The current vibration research is no longer about the tool’s variability, but about the vibrator’s role as a measuring stick in understanding and adjusting to the variability in the concrete’s workability.

Research into Real-Time On-Site Quality Control Tools

Vibration studies have increased over the last two years and a few realizations have been made. The first is that over-vibration causes surface blemishes. The second is the more workable the concrete, the more control of vibrator frequency is needed, especially in pumpable and near flowable concrete mixtures. Even with this knowledge, vibration/mix compatibility should be part of any contractor’s quality control regimen before construction begins.

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There are field trials that study the amount of vibration energy in pre-construction trials to make the construction outcome more predictive. In each, participating contractors prepare several wooden boxes to test the concrete by pouring mock-up forms. This pre-construction testing method is simple and more cost-effective than patching the structure’s surface later.

Researchers are working on quality control tests around a mixture’s bleed tendency or the change from slump variance. This work will help develop an easy, accurate and repeatable workability meter for concrete variances and how they will affect concrete construction.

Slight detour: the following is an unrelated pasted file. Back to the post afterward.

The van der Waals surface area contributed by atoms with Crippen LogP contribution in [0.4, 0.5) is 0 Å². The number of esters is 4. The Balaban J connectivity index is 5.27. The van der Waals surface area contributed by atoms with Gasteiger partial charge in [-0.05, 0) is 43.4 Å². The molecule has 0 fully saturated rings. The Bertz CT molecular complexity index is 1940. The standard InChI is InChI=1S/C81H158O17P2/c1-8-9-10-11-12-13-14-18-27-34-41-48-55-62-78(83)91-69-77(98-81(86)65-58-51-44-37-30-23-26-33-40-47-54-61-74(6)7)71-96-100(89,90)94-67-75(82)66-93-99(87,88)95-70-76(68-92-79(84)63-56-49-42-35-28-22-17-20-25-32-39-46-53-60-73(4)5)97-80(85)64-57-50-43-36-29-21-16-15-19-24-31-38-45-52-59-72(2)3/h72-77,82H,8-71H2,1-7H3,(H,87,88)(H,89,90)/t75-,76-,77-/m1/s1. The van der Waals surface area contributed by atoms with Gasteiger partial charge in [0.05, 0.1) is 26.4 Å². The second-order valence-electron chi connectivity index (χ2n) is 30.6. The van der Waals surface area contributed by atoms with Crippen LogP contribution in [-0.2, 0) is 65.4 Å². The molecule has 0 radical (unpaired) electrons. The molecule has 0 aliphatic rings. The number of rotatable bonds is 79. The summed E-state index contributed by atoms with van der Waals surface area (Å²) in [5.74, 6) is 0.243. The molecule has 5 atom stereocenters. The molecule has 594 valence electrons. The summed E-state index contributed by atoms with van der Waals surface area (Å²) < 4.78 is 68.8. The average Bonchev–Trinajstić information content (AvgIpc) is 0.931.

If you are using a CFV and evaluating vibration curves as a source of controlling batching or transporting variances, the CFV reports a curve that can be compared to the curve reported at pre-construction trials. The contractor can take a log for each truck that is delivered to the jobsite by dipping a vibrator into the concrete for three seconds before vibration.

This research will be ongoing to link an accurate digital slump reading to the curve generated by a CFV that can be linked to other concrete placement loggings.

Vibrator knowledge has grown tremendously in recent years, leading the industry to better understand how to achieve a blemish-free pour. CFV research will continue to move forward as there’s still room to improve. Those findings and the science behind vibration will be at the forefront of how crews work, now and into the future, as contractors strive to produce the best possible outcome.

Interested in learning more? Contact Minnich Manufacturing today.